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Wednesday, July 30, 2014

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Travel Tips for Data Security
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Electronic privacy
Worms, trojans, backdoors

One Step Ahead: Almanac Security Tips - 2014

In each issue, Penn's Journal of Record, The Almanac publishes helpful tips and hints for dealing with information security and privacy matters. This page is a collection of all those published thus far.
New! You can now receive new One-Step-Ahead Security and Privacy Tips automatically!
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Table of Contents (view all)

Heartbleed OpenSSL Vulnerability
Security and Privacy Tips for World Travelers
Filing Taxes Online This Year? Take Steps to Protect Your Information!
If your computer runs Windows XP, you must update it now!
Why Should You Report Security Incidents? And How Do You Report One?
Photo and Video Privacy Issues
The Password is Dead, Long Live the Password!
Data Privacy Month: NSA Surveillance Panel at the National Constitution Center
Protecting Your Finances During This Year’s Holiday Shopping Season
Beware of Phishing E-mails in the Wake of Typhoon Haiyan
No E-mail from Penn Will Ask For Your Username/Password or SSN
The Children's Online Privacy Protection Act: Does It Apply to Your Website?
October: National Cyber Security Awareness Month; Free Secure Disposal of Paper and Electronics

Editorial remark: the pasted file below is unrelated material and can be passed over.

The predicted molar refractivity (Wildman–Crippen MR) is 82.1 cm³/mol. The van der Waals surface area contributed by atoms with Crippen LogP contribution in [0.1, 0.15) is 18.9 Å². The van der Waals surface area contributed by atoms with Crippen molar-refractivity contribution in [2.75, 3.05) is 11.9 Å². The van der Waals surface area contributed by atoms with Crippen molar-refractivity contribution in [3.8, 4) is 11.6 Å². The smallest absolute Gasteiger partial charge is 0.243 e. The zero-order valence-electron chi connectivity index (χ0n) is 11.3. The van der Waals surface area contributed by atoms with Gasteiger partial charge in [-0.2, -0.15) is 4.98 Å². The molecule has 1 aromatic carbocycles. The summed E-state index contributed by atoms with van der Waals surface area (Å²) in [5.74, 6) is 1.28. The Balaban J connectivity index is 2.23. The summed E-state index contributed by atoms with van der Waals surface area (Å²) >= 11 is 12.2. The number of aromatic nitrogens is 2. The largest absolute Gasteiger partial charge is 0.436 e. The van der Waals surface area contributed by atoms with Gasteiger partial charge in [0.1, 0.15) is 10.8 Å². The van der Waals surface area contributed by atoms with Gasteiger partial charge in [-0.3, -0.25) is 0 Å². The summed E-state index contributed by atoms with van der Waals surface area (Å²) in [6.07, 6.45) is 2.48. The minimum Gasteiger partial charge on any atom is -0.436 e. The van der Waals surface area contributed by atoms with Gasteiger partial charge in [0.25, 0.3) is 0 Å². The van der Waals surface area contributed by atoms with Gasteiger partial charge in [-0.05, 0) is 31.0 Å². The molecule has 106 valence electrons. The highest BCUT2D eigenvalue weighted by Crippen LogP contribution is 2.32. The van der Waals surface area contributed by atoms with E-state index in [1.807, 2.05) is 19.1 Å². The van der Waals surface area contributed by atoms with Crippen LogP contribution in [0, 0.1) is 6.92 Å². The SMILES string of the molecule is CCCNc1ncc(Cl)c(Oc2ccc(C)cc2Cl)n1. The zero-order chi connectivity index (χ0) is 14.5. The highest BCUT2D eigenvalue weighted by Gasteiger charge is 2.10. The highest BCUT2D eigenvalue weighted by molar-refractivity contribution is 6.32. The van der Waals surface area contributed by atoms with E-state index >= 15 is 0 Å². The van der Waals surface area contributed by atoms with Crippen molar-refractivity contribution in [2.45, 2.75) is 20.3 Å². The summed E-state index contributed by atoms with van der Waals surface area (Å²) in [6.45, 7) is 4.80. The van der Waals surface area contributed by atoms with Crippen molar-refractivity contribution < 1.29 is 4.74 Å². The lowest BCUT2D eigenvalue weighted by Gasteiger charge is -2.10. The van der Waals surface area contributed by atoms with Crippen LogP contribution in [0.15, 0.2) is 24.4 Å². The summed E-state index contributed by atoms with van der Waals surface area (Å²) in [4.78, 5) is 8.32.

What Basic Rules Protect Student Information at Penn? (September 2013)
Protecting Privacy and Security on Penn + Box

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Tuesday, April 15, 2014 - Almanac Vol. 60, No. 30

Security and Privacy Tips for World Travelers

International travel introduces new risks to your data and devices. Below are a few key tips to keep you safe while going global.

Before You Go

  • Identify your Local Support Provider (LSP), and let them know you will be traveling.
  • Ask your LSP if a sanitized "loaner" computer is available. If not, work with them to conduct a full backup of your system and all its data. Also ask your LSP to confirm that all software is up to date and appropriate security tools (such as disk/device encryption, password locking, location services and remote wiping) are functional.
  • Avoid taking sensitive data unless absolutely necessary.
  • Encrypt data if it is essential that you take it with you. Users intending to travel to Cuba, Libya, North Korea, Syria, Sudan, Iran or Iraq should contact the Office of Research Services for assistance before exporting Penn-owned equipment.
  • Be sensitive to local privacy laws. Contact the Office of Audit, Compliance and Privacy ( for advice regarding the applicability of international privacy regulations if you will be working with other people's personally identifiable data.

While You're Away

  • Select WiFi connections that encrypt traffic, are restricted with a password and are provided by a trusted source (University, colleague, hotel, etc.) whenever possible. Use encrypted services whenever in doubt (e.g., HTTPS over HTTP) when web-browsing.
  • Avoid accessing sensitive websites from public computers, such as at Internet cafes, as their security is highly unreliable.
  • Keep mobile devices on your person or in a locked safe whenever possible. If your device is stolen, notify your LSP immediately. See Penn's Top 10 Security Tips for Smartphones & Tablets for other key measures:

When You Return

  • Work with your LSP to securely transfer any data, and scan your system for malware.
  • Consider changing any passwords (e.g., your PennKey) that were used while you were abroad.
  • Please note that some software and data may be subject to Export Control Regulations. See
  • Contact your Local Support Provider (LSP) or ISC Information Security at for additional assistance. Safe travels.

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